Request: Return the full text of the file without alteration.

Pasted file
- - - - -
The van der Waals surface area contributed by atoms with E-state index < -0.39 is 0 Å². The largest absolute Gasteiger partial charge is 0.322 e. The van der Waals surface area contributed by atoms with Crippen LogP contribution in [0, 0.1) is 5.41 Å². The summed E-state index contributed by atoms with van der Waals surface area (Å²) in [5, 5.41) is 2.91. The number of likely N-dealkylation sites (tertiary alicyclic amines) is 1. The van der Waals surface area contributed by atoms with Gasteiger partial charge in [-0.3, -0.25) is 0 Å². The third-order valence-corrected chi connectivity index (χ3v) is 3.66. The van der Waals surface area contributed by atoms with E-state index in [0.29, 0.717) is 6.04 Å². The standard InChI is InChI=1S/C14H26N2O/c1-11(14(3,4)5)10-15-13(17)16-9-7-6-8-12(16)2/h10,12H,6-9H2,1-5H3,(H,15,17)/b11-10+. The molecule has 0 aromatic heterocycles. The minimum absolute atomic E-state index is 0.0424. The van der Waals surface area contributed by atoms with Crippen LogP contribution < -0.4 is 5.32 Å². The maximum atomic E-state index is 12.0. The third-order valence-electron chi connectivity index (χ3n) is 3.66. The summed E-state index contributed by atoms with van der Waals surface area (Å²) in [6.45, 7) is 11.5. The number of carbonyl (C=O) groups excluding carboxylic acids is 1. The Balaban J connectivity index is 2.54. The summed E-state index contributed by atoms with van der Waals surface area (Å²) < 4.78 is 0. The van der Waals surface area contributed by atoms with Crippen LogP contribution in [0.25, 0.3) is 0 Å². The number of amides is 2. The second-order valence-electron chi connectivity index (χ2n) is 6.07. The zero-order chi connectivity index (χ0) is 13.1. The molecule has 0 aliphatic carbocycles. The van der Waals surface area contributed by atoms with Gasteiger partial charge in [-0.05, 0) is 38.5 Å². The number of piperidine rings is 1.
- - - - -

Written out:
The van der Waals surface area contributed by atoms with E-state index < -0.39 is 0 Å². The largest absolute Gasteiger partial charge is 0.322 e. The van der Waals surface area contributed by atoms with Crippen LogP contribution in [0, 0.1) is 5.41 Å². The summed E-state index contributed by atoms with van der Waals surface area (Å²) in [5, 5.41) is 2.91. The number of likely N-dealkylation sites (tertiary alicyclic amines) is 1. The van der Waals surface area contributed by atoms with Gasteiger partial charge in [-0.3, -0.25) is 0 Å². The third-order valence-corrected chi connectivity index (χ3v) is 3.66. The van der Waals surface area contributed by atoms with E-state index in [0.29, 0.717) is 6.04 Å². The standard InChI is InChI=1S/C14H26N2O/c1-11(14(3,4)5)10-15-13(17)16-9-7-6-8-12(16)2/h10,12H,6-9H2,1-5H3,(H,15,17)/b11-10+. The molecule has 0 aromatic heterocycles. The minimum absolute atomic E-state index is 0.0424. The van der Waals surface area contributed by atoms with Crippen LogP contribution < -0.4 is 5.32 Å². The maximum atomic E-state index is 12.0. The third-order valence-electron chi connectivity index (χ3n) is 3.66. The summed E-state index contributed by atoms with van der Waals surface area (Å²) in [6.45, 7) is 11.5. The number of carbonyl (C=O) groups excluding carboxylic acids is 1. The Balaban J connectivity index is 2.54. The summed E-state index contributed by atoms with van der Waals surface area (Å²) < 4.78 is 0. The van der Waals surface area contributed by atoms with Crippen LogP contribution in [0.25, 0.3) is 0 Å². The number of amides is 2. The second-order valence-electron chi connectivity index (χ2n) is 6.07. The zero-order chi connectivity index (χ0) is 13.1. The molecule has 0 aliphatic carbocycles. The van der Waals surface area contributed by atoms with Gasteiger partial charge in [-0.05, 0) is 38.5 Å². The number of piperidine rings is 1.